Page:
From the beginning of this injury, it was never just my journey I had to concentrate on. It was never just my grief, my trauma or my transition to a new life. My accident happened to my entire family. All five of us—myself, my husband and our three children—were there as our life took a sharp turn in an unexpected direction; we were the only ones there. Our daughter—too young to understand what was happening—has no memory of it. Our boys however, can vividly recall their versions of the story and it breaks my heart. No, it was never just my journey I was worried about.
With my willingness to share my story so publicly, I’m sure it doesn’t come as a surprise that, within our little family unit, we have discussed my accident and its aftermath in detail. No question is off limits when it comes to us processing this massive thing that happened to us. However, we also always try to bring a focus to all of the good things we still have and how lucky we still are. We make wheelchair jokes and can laugh together at some of the ridiculousness of it all. A few weeks ago, I started thinking that I may have missed a step. I’ve given myself permission to feel all the feelings but I wasn’t sure I ever told my children that it was ok to be sad about it. Well, that all changed the other night.
My son had been having a rough few days and we were laying down before bed trying to get to the bottom of it. I figured I would ask the question.
Are you sad about Mommy? Because it’s OK to be sad about what happened.
Over the next moments I realized the amount of trauma he has been carrying around with him. I’m not going to divulge what happened in those moments or the things weighing on him, because that is his story to share, not mine. But it hit me like a sucker punch to the gut. My child is hurting and I cannot fix it. What’s worse? It is because of me.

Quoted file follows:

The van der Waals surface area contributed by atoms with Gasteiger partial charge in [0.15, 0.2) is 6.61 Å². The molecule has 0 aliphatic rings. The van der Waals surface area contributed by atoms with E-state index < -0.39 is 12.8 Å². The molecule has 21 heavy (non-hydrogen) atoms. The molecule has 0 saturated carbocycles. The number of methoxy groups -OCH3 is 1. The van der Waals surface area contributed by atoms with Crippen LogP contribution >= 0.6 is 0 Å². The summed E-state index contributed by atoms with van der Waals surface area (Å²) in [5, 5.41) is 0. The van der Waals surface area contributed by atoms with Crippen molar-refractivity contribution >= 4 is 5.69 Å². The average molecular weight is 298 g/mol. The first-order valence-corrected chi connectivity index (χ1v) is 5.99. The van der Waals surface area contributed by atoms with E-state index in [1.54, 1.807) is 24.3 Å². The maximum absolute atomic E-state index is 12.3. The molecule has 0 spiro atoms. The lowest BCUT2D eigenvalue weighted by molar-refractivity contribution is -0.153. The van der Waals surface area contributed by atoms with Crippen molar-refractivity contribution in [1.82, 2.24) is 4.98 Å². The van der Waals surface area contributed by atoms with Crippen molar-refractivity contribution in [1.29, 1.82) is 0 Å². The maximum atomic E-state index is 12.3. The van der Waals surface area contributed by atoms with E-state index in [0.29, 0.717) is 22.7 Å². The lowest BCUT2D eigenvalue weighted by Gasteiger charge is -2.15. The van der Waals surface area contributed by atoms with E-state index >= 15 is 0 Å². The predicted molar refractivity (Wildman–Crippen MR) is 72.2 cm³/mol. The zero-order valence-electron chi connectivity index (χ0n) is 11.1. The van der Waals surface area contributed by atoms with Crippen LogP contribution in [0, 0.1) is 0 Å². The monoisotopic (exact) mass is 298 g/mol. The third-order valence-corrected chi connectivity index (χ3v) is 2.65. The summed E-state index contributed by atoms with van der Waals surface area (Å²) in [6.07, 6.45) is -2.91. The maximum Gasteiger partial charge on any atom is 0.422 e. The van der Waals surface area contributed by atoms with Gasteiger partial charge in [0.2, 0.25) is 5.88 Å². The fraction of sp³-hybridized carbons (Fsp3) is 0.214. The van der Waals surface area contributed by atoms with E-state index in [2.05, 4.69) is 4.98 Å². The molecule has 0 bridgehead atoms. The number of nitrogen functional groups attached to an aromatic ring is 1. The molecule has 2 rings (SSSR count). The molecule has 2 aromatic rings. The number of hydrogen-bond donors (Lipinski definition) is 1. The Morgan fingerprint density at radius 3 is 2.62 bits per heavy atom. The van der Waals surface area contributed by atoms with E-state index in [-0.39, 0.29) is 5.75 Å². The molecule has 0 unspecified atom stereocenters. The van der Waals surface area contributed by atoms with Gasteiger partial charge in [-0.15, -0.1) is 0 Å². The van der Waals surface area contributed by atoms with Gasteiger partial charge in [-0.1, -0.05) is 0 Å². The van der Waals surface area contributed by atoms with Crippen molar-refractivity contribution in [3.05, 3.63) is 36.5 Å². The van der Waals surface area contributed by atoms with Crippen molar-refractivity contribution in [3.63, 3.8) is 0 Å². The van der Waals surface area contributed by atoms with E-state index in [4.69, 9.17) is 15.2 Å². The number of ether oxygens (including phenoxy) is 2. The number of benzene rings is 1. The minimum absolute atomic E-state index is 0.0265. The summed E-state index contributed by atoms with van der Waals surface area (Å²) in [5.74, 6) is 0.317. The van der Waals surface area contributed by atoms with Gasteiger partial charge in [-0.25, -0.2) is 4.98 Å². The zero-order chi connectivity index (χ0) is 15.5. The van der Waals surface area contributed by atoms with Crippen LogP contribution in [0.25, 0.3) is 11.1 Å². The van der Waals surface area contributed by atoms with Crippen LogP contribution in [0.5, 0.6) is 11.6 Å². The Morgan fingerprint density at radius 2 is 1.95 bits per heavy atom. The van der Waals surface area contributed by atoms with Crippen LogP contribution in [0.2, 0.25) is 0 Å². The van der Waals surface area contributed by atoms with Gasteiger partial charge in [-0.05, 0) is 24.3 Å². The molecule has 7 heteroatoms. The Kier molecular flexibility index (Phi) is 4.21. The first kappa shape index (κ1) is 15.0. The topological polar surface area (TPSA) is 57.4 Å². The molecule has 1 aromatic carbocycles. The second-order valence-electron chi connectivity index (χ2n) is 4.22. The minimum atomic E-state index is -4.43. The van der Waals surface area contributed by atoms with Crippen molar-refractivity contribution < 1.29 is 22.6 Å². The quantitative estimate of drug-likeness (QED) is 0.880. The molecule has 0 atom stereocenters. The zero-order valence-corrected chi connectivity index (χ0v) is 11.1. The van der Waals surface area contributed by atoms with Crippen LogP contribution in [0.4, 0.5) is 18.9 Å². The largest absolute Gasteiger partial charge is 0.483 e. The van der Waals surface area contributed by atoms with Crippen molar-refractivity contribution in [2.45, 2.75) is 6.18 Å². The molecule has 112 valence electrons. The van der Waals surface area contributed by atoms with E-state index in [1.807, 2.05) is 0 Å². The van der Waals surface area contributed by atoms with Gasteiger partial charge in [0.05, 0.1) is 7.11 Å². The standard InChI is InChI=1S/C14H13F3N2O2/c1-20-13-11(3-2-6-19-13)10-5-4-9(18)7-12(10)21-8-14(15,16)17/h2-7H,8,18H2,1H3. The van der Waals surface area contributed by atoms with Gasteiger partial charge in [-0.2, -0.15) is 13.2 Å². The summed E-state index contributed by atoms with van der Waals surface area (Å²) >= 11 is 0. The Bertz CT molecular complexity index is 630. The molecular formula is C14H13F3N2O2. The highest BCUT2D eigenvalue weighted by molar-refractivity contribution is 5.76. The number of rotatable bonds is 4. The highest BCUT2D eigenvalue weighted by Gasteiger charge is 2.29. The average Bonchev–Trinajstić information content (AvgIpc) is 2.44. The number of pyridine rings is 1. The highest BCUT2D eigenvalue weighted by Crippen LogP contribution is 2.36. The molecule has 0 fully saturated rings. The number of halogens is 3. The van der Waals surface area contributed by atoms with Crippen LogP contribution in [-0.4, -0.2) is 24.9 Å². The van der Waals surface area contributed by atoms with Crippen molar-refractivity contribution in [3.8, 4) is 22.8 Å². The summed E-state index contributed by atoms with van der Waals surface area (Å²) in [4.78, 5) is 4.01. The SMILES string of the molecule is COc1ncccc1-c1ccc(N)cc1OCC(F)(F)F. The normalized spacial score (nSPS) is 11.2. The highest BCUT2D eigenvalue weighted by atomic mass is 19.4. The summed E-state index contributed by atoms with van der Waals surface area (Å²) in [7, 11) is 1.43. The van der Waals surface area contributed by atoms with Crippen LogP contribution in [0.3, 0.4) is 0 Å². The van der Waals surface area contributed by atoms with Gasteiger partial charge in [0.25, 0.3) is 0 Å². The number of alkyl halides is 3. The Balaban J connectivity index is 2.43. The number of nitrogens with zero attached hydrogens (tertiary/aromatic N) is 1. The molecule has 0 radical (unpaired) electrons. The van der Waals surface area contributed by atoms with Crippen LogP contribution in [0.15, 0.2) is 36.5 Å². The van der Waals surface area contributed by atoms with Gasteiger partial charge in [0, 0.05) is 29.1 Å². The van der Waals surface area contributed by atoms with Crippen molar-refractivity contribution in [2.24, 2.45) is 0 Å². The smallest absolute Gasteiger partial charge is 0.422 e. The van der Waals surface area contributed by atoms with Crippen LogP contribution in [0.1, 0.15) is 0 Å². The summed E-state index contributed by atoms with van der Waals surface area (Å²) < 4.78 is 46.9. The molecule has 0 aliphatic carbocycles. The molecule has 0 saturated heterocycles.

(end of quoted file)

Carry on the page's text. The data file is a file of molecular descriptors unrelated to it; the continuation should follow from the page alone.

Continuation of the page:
I have put in enough work to know that whatever trauma and grief my husband and children have experienced is not my fault. But it is at my expense. It all revolves around what they saw happen to me—what Ian saw happen to his wife and our boys saw happen to their mother. I wish the trauma was only mine. I wish the grief was only mine. I wish the memories and the triggers and complications of life because of a wheelchair, were only mine. But from the moment I fell and heard those sweet boys crying, I knew that would never be the case.
So now what? Now we keep going. Now we get more outside help. I remind myself that processing takes time and he will not feel better overnight. I also try to remember that I cannot fix it for him. One of the many things this injury has taught me is that our children are their own people—and they are incredibly capable. Our job is to give them the tools, provide the support and encourage them on their way. We have all worked together from day one, to move forward from this one tiny moment of chaos that inflicted so much pain and change. But my goodness, it’s not always easy. Getting five people through trauma and grief and change is the hardest thing we’ve ever done. But we will continue to do so for as long as it takes.